Putting Financial Literacy to the Test

Warren Stephens
Chairman, President and CEO of Stephens Inc.

In 2003, Congress designated April financial literacy month, with the goal of emphasizing the importance of economic and financial education. And while progress has been made, there is still more work to be done, according to Warren Stephens, President, CEO, and Chairman of Stephens Inc.

According to the 2018 survey from the Council for Economic Education, only 25 states and the District of Columbia require that a high school course in economic education be offered; only 22 require a personal finance course. Since 2016, no state has added personal finance to their K-12 standards; and since 2014 there has been no change in the number of states that require standardized testing of economic concepts.

I believe the lack of diligence and discipline in education around personal finance and economics is one of the reasons that young Americans have a dismal view of capitalism, the free market system that is at the core of our national identity and the backbone of our economy. According to a Gallup poll from last summer, there has been a 12-point decline in young adults’ positive views about capitalism in the last two years. Americans aged 18 to 29 are now as positive about socialism (51%) as they are about capitalism (45%). This is a dramatic shift compared to 2010, when 68% viewed capitalism positively.

Also last year, Deloitte conducted a survey that showed Millennials believe that the bottom three priorities for a business should be profits, efficiency, and sales, while the top three should be generating jobs, improving society, and innovation. I don’t know any businessperson who doesn’t believe that generating jobs, improving society, and innovation are important, yet they all know that profits, efficiency, and sales are what make it possible to do those things that Millennials prioritize.

This disconnect between understanding what a business does and how it creates change is especially troubling given that Millennials are the dominant generation in the workforce. And it is something we as a nation can ill afford at a time when traditional business models are being challenged and the pace of change is greatly accelerated.

Ironically, According to the Pew Research Center’s Global Attitudes and Trends study, capitalism is viewed more favorably elsewhere. A global median of 66% of people from developing and advanced countries believes people are better off under capitalism. And this view is particularly prevalent in emerging economies like Kenya, Nigeria, and Vietnam, where growth has been ignited by expansion of the free market. Yet people, particularly young people, don’t see it in our own country.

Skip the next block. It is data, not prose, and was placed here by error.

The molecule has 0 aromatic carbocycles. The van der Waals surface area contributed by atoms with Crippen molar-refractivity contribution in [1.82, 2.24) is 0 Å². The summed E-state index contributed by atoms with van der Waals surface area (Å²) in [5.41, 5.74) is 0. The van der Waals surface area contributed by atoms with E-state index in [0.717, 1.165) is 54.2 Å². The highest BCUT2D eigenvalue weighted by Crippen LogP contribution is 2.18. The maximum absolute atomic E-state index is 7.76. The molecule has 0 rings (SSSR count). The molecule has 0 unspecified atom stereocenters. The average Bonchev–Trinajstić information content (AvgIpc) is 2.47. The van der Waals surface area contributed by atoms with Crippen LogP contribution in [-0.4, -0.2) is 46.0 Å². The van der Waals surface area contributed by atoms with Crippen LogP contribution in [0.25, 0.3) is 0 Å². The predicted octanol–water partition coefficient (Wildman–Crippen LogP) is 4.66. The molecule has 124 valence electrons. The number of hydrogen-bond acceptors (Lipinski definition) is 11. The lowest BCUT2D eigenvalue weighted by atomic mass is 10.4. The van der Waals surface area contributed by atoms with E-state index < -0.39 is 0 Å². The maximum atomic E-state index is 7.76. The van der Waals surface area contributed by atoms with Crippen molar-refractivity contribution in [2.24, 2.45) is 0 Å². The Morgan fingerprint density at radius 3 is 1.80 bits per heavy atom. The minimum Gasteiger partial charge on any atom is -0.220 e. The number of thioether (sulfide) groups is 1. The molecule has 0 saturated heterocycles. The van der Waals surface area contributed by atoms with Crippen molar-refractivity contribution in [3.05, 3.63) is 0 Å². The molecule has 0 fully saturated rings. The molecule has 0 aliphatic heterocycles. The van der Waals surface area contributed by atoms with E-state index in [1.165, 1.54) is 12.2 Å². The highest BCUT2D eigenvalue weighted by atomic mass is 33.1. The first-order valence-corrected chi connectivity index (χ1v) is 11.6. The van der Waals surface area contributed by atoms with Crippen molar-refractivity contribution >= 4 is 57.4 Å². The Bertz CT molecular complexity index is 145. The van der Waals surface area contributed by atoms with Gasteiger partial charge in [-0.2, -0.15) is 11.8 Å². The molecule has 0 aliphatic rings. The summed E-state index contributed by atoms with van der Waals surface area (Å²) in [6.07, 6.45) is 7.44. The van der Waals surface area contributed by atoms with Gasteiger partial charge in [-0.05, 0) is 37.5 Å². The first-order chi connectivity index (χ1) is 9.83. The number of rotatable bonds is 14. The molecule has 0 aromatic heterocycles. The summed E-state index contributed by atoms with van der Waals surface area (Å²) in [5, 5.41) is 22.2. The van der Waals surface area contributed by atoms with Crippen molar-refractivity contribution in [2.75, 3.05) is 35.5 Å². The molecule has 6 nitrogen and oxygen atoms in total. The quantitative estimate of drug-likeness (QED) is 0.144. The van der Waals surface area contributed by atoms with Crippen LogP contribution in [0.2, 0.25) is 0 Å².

It is baffling to me how the country that produced such entrepreneurs as Henry Ford, Sam Walton, Steve Jobs, Oprah Winfrey, and Sara Blakely doesn’t provide the fundamentals of financial literacy as part of its nationwide core curriculum. Success has been described as what happens when opportunity meets preparation—and that includes education. Education helps level the playing field and allows for inclusivity and participation in our free enterprise system.

It’s critical that we ensure that the next generation of citizens and leaders understand capitalism and are educated about economics and personal finance. Financial literacy empowers people to engage in the economy in positive ways, such as being more likely to save for retirement, to have emergency savings, to have less personal debt, and to be less likely to use high-cost methods of borrowing. All of this translates into not only a healthier economy, but also an enriched society.

I am proud of the pioneering work that has been done around financial literacy and economics education in my home state of Arkansas. Since 1962, Economics Arkansas has been training teachers to integrate principles of economics and personal finance into the classroom curriculum, from Kindergarten up through Grade 12. In fact, Arkansas is one of the only states that require students to take classes in both economics and personal finance. We at Stephens have partnered with Economics Arkansas over the years because I believe it is essential to help children understand from an early age the benefits of our free market system.

As a country we have an obligation to help people understand, appreciate, and embrace capitalism. As New York Times columnist Bret Stephens recently wrote about capitalism, “There’s a difference between taming a horse and shooting it.” But you can’t tame a horse if you don’t understand it. We have seen the effect of a lack of understanding of capitalism in over-zealous regulation that has stifled economic growth. We are seeing the effects in young people entering the workforce ill-informed about the basics of business. If people don’t understand capitalism, the danger is that people will yield to the impulse to eliminate it—to take the horse out and shoot it, if you will. Let’s acknowledge that’s it our educational system that is flawed and in need of reform—not our economic one.

The impetus for “This Is Capitalism” was to help educate people about our economic system. Whether we’re looking at historically significant figures or contemporary ones, the legacy they share is hope and hard work—and inspiration. Let’s ensure that we honor that legacy by giving the next generation the knowledge and education they need and deserve.